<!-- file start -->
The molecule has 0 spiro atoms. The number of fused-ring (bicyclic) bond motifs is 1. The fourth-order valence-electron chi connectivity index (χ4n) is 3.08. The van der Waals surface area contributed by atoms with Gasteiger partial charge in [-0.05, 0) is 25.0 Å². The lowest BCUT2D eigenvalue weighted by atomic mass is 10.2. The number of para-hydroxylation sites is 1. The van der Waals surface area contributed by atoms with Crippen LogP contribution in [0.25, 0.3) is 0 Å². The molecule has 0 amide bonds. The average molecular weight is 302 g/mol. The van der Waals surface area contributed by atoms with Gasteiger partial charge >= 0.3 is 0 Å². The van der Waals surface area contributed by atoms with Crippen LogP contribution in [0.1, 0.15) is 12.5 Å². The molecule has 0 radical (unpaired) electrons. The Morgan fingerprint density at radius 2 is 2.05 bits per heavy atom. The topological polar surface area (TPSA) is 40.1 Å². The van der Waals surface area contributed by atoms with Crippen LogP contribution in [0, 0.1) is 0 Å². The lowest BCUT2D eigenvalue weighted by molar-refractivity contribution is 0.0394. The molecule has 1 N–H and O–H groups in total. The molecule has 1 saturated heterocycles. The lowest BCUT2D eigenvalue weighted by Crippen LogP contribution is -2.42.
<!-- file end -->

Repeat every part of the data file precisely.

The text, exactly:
The molecule has 0 spiro atoms. The number of fused-ring (bicyclic) bond motifs is 1. The fourth-order valence-electron chi connectivity index (χ4n) is 3.08. The van der Waals surface area contributed by atoms with Gasteiger partial charge in [-0.05, 0) is 25.0 Å². The lowest BCUT2D eigenvalue weighted by atomic mass is 10.2. The number of para-hydroxylation sites is 1. The van der Waals surface area contributed by atoms with Crippen LogP contribution in [0.25, 0.3) is 0 Å². The molecule has 0 amide bonds. The average molecular weight is 302 g/mol. The van der Waals surface area contributed by atoms with Gasteiger partial charge >= 0.3 is 0 Å². The van der Waals surface area contributed by atoms with Crippen LogP contribution in [0.1, 0.15) is 12.5 Å². The molecule has 0 radical (unpaired) electrons. The Morgan fingerprint density at radius 2 is 2.05 bits per heavy atom. The topological polar surface area (TPSA) is 40.1 Å². The van der Waals surface area contributed by atoms with Crippen LogP contribution in [0, 0.1) is 0 Å². The lowest BCUT2D eigenvalue weighted by molar-refractivity contribution is 0.0394. The molecule has 1 N–H and O–H groups in total. The molecule has 1 saturated heterocycles. The lowest BCUT2D eigenvalue weighted by Crippen LogP contribution is -2.42.